The first couple of times I blew it off, not wanting to add weight to cruel words by acknowledging their effect. A few platitudes repeated about how we don’t say mean things, even if others do. Advice given to just stay away from the three little boys that seem to think it’s funny to call her “fat.”
After the fourth time I took a different approach. A few hours were spent working the heavy bag in the basement. I told her about how no matter how big or tough somebody was, a quick jab to the base of the nose would blacken their vision for several seconds, a knee to the solar plexus leaving them unable to catch their breath. I dusted off some of my old DVDs, starting with Bloodsport, Kickboxer and several other of the early Jean-Claude Van Damme films.
That’s obviously not what I really did. There may be a time when some boy on the playground deserves to be knocked on his ass, and I’ll support her if that happens, but there needs to be more justification for a physical response than just words said. ( There probably needs to be more justification for a physical response than just words said, we’ll make that determination at the time. )
No, instead I taught her the art of shit talking, how to identify attributes or insecurities that could be exploited in retaliation for mean things said against her. We You-Tubed old episodes of Wild N Out, watched all the Comedy Central Roasts other than the one where Donald Trump announced he was running for President and meticulously studied the rap battles in 8-Mile. It might not be OK to teach her to break noses, but I was convinced she was ready to break somebody’s spirit.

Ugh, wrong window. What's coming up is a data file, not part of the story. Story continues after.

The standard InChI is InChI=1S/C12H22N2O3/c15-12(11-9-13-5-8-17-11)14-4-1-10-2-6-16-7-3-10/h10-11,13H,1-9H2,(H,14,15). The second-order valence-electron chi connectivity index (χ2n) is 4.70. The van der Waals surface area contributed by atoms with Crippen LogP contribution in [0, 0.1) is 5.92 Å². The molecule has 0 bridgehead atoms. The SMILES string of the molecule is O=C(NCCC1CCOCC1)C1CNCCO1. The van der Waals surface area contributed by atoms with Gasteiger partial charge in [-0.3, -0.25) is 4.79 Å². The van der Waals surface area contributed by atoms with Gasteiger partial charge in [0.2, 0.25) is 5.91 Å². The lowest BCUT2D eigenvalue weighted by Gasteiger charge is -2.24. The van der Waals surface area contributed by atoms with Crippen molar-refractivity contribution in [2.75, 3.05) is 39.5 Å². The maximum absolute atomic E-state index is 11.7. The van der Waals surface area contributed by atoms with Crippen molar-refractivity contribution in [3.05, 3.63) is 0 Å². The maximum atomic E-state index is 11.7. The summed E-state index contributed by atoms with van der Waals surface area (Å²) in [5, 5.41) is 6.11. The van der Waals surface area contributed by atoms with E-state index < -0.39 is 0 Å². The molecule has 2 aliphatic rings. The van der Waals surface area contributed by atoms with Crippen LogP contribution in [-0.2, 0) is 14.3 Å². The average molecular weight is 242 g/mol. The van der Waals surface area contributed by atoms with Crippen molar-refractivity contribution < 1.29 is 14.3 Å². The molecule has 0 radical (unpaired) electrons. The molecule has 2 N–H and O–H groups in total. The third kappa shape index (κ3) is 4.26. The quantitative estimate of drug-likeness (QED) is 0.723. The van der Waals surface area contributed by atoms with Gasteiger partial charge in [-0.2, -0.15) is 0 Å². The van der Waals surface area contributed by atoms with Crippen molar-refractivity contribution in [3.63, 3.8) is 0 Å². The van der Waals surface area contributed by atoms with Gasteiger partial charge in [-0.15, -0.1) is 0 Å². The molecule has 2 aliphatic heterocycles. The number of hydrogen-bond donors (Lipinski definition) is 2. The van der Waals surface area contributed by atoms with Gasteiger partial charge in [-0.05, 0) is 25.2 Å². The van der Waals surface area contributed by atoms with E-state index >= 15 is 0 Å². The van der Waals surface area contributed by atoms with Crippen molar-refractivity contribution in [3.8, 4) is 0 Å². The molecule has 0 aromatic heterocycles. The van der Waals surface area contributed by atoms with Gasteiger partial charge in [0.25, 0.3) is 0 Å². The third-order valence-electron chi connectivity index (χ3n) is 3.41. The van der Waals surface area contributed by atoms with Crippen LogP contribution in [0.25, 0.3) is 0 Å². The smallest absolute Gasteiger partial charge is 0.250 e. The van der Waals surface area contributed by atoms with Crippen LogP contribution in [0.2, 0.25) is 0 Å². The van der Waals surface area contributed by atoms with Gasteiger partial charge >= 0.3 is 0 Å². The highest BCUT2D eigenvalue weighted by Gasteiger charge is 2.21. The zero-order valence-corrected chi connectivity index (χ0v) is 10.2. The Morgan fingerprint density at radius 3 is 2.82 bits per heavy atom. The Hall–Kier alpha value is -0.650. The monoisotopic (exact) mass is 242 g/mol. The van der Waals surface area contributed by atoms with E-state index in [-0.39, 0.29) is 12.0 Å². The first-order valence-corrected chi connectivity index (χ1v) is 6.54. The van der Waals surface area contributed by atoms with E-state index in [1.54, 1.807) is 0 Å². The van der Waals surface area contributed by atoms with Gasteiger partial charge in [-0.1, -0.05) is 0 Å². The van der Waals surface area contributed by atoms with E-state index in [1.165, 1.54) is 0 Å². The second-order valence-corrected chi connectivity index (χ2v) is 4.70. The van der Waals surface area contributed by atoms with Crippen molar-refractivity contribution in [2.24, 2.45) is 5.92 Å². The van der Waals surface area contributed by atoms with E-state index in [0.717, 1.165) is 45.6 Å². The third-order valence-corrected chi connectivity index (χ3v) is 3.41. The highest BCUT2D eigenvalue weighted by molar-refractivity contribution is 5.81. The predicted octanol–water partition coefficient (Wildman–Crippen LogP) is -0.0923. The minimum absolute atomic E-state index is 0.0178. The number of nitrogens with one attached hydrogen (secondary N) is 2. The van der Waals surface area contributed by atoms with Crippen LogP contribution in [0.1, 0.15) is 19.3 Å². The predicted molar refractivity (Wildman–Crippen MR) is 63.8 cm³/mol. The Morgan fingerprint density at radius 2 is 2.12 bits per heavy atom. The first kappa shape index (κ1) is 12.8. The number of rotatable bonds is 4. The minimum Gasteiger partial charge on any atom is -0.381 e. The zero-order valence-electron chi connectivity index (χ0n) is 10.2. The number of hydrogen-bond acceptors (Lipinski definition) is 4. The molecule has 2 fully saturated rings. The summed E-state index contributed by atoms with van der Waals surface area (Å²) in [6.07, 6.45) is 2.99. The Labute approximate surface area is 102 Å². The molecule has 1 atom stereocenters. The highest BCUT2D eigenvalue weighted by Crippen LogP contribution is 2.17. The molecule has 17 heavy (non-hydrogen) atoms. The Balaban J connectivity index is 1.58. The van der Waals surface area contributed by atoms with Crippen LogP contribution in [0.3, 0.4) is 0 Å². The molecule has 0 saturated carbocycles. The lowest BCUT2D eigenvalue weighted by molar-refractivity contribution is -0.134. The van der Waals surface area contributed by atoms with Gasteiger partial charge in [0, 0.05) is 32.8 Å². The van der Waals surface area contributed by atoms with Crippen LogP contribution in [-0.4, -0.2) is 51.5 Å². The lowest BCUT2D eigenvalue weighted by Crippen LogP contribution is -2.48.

OK, I didn’t do that either.
I actually didn’t know what to tell her. The truth is that she is going to face situations like this for the rest of her life. Not because she actually is fat, but because that’s how some people are. Some of them are show offs, trying to be funny in front of their friends. Some have their own insecurities that they are attempting to deal with by trying to bring down others. I’ve become convinced that there are some people that are just filled with sadness, a hole somewhere inside of them that they need to find others to blame for, a cruelty that they just can’t shake.
Instead I taught her the perfect comeback, the one that I always used as a kid when teased about my glasses, my braces, or any of the many other ways that I found to present myself as the biggest dork possible : “I’m rubber, you’re glue, whatever you say bounces off me and sticks to you.”
If that doesn’t work, there is always tattling.
This post was previously published on Thirsty Daddy.
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Photo credit: Jeremy Barnes